Progress not imaginable two decades ago now marks many fields of neurology practice — multiple sclerosis (MS), stroke and epilepsy, as well as emergent technologies in Parkinson disease and Alzheimer disease. This was the bright picture offered by outgoing AAN President Robert Griggs, MD, in his presidential plenary lecture here at the 2011 AAN annual meeting in Honolulu.
Dr. Griggs, professor of medicine, neurology, pathology, pediatrics and laboratory medicine at the University of Rochester and its Center for Human Experimental Therapeutics, pointed out that the brain sciences currently bow only to cancer as the most funded line of research, and that should make it easier to recruit the best and the brightest. In the last decade the US has doubled its percentage of graduating MDs entering neurology, with 50 percent of MD-PhDs now at work in the neurosciences.
Dr. Griggs noted that neurologists “are brilliant” in bringing advances from the lab into preclinical testing. But to move beyond academic science into clinical trials and take on health disparities — “for this, we are not quite as good.”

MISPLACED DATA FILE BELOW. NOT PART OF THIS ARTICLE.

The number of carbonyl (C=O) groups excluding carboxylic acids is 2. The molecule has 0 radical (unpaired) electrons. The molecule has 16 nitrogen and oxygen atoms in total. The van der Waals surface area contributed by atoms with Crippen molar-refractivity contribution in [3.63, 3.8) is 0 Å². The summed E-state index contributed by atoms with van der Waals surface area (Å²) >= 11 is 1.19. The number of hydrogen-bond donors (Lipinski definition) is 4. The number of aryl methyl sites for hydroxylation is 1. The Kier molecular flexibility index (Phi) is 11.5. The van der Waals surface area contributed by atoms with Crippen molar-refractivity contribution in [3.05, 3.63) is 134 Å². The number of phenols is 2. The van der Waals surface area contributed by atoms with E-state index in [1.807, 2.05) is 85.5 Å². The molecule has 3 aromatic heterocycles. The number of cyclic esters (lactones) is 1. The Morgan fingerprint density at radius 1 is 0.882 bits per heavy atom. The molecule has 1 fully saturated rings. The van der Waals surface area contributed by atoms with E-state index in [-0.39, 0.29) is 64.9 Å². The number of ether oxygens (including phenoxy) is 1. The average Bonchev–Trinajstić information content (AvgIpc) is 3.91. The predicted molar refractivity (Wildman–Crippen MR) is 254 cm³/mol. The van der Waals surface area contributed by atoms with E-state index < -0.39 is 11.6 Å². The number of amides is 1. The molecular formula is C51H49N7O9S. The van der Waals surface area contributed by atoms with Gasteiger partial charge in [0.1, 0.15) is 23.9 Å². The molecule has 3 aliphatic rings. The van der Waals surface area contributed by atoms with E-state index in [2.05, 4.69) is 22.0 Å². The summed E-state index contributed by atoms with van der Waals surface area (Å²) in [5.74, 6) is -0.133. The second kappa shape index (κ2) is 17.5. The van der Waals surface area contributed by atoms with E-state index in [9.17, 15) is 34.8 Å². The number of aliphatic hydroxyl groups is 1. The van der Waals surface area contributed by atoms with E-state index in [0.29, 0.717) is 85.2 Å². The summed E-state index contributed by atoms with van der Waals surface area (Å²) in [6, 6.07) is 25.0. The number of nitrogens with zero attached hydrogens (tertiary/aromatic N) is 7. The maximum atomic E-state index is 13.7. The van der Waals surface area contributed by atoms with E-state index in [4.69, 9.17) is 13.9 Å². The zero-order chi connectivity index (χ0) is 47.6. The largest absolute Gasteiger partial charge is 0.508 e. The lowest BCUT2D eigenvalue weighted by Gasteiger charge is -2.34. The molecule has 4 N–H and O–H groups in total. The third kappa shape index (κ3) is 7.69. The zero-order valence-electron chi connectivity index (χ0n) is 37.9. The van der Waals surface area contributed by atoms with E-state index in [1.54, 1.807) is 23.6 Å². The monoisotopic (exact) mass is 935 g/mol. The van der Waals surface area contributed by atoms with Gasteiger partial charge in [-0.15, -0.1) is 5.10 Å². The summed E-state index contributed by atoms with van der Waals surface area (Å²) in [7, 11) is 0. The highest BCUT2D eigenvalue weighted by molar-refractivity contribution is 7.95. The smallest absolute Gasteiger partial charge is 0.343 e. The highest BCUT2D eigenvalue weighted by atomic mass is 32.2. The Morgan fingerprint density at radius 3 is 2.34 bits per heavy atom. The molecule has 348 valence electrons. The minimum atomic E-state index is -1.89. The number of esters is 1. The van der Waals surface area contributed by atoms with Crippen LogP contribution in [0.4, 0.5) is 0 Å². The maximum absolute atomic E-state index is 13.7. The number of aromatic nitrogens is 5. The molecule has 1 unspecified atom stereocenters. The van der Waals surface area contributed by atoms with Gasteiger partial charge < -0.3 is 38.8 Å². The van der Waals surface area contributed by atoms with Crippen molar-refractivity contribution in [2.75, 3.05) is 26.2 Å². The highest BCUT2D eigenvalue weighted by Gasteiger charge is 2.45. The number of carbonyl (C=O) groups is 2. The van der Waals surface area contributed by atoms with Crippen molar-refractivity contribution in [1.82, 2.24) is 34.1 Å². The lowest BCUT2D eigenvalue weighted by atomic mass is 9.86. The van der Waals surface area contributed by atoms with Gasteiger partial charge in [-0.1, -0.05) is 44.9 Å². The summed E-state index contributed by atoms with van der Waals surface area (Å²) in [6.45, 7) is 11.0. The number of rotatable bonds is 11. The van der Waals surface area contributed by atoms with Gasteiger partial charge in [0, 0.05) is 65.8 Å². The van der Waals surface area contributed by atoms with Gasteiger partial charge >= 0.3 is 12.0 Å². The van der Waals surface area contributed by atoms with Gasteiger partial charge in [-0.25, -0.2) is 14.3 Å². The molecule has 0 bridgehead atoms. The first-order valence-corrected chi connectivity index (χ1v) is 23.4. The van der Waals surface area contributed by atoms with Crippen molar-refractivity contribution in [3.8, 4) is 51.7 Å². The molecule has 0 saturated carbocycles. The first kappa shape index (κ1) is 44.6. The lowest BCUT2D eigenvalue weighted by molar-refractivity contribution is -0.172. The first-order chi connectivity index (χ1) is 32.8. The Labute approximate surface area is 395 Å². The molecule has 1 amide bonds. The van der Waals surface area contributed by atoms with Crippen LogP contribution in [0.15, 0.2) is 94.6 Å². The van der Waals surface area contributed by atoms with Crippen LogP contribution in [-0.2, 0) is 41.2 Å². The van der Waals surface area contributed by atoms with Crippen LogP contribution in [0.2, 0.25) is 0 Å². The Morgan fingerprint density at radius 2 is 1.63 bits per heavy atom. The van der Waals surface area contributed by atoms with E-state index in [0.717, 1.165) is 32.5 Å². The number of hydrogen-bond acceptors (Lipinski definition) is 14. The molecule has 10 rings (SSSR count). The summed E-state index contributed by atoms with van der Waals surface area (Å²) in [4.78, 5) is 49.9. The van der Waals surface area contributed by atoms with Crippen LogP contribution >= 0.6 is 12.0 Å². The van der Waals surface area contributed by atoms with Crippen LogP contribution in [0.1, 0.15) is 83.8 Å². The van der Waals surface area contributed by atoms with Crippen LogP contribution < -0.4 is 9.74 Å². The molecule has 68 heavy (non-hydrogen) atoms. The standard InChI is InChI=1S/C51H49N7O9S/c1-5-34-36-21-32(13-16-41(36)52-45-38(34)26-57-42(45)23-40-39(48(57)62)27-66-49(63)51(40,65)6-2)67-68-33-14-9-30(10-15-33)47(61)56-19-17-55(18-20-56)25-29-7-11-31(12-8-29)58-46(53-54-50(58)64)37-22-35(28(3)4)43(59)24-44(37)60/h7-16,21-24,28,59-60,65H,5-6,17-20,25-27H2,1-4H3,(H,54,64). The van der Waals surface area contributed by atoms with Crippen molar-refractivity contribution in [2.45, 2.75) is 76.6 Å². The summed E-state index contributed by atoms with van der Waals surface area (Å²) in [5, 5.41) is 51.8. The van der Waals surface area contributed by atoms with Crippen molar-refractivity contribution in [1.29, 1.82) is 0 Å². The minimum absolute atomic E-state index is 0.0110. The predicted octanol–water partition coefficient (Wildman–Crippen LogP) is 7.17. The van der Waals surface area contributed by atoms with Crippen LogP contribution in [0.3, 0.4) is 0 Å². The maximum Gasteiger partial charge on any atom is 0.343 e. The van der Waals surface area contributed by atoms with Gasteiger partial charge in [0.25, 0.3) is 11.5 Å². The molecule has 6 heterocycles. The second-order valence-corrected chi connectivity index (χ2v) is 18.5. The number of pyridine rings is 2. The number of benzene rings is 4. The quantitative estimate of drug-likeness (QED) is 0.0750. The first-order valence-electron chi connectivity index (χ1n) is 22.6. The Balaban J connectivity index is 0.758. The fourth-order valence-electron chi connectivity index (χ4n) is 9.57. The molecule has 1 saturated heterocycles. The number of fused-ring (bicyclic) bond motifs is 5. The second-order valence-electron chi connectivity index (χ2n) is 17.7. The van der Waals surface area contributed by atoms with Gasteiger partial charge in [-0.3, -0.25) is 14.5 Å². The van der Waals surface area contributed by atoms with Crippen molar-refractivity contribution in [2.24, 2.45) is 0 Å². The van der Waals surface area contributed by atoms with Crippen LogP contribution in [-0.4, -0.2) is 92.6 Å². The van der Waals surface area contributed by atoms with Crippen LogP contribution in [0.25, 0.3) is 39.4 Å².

When it comes to quality measures, Dr. Griggs said, “this is the less familiar: how to change patient and physician behavior; to affect health policy, promote global initiatives — we haven't given enough thought to this alien territory where other specialties are ahead; our funders at NINDS haven't yet championed this.
“We are hypnotized by spectacular neuroscience; we need to be more focused on changing behaviors in that teachable moment,” Dr. Griggs said, referring to the chance in patient visits to share the so-called “life's simple seven” habits of lifestyle such as not smoking, finding and treating high blood pressure, eating food low in cholesterol and saturated fats, pursuing an active lifestyle, and maintaining a healthy weight, along with regular medical exams. He noted that “199 of 200 people are not doing what we know will prevent stroke.”